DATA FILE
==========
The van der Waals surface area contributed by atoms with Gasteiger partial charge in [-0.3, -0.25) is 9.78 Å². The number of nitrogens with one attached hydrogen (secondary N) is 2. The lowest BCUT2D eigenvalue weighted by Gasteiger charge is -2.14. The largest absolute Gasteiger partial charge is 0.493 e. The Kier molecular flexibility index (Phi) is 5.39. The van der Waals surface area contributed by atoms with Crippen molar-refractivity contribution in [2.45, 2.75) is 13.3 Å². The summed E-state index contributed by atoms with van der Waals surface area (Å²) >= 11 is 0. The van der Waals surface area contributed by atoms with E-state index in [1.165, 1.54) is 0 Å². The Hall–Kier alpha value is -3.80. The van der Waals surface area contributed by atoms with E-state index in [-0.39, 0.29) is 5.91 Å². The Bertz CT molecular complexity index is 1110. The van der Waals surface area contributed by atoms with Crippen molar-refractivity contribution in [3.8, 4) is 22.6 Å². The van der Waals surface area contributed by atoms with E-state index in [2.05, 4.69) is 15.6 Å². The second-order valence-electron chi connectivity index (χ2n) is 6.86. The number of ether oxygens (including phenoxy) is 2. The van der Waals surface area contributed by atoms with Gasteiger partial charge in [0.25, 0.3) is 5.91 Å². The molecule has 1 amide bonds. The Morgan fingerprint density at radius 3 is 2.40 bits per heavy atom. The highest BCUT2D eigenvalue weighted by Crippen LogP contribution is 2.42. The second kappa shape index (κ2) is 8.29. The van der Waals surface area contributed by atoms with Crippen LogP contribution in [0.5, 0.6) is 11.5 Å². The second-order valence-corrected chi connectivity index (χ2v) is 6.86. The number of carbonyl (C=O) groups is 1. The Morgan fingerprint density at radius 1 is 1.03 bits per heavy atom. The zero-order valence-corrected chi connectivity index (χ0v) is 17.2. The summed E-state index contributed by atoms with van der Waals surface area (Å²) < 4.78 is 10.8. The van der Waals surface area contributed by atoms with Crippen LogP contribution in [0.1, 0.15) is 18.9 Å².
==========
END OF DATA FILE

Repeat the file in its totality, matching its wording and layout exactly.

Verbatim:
The van der Waals surface area contributed by atoms with Gasteiger partial charge in [-0.3, -0.25) is 9.78 Å². The number of nitrogens with one attached hydrogen (secondary N) is 2. The lowest BCUT2D eigenvalue weighted by Gasteiger charge is -2.14. The largest absolute Gasteiger partial charge is 0.493 e. The Kier molecular flexibility index (Phi) is 5.39. The van der Waals surface area contributed by atoms with Crippen molar-refractivity contribution in [2.45, 2.75) is 13.3 Å². The summed E-state index contributed by atoms with van der Waals surface area (Å²) >= 11 is 0. The van der Waals surface area contributed by atoms with E-state index in [1.165, 1.54) is 0 Å². The Hall–Kier alpha value is -3.80. The van der Waals surface area contributed by atoms with E-state index in [-0.39, 0.29) is 5.91 Å². The Bertz CT molecular complexity index is 1110. The van der Waals surface area contributed by atoms with Crippen molar-refractivity contribution in [3.8, 4) is 22.6 Å². The van der Waals surface area contributed by atoms with E-state index in [2.05, 4.69) is 15.6 Å². The second-order valence-electron chi connectivity index (χ2n) is 6.86. The number of ether oxygens (including phenoxy) is 2. The van der Waals surface area contributed by atoms with Gasteiger partial charge in [0.25, 0.3) is 5.91 Å². The molecule has 1 amide bonds. The Morgan fingerprint density at radius 3 is 2.40 bits per heavy atom. The highest BCUT2D eigenvalue weighted by Crippen LogP contribution is 2.42. The second kappa shape index (κ2) is 8.29. The van der Waals surface area contributed by atoms with Crippen LogP contribution in [0.5, 0.6) is 11.5 Å². The second-order valence-corrected chi connectivity index (χ2v) is 6.86. The number of carbonyl (C=O) groups is 1. The Morgan fingerprint density at radius 1 is 1.03 bits per heavy atom. The zero-order valence-corrected chi connectivity index (χ0v) is 17.2. The summed E-state index contributed by atoms with van der Waals surface area (Å²) < 4.78 is 10.8. The van der Waals surface area contributed by atoms with Crippen LogP contribution in [0.1, 0.15) is 18.9 Å².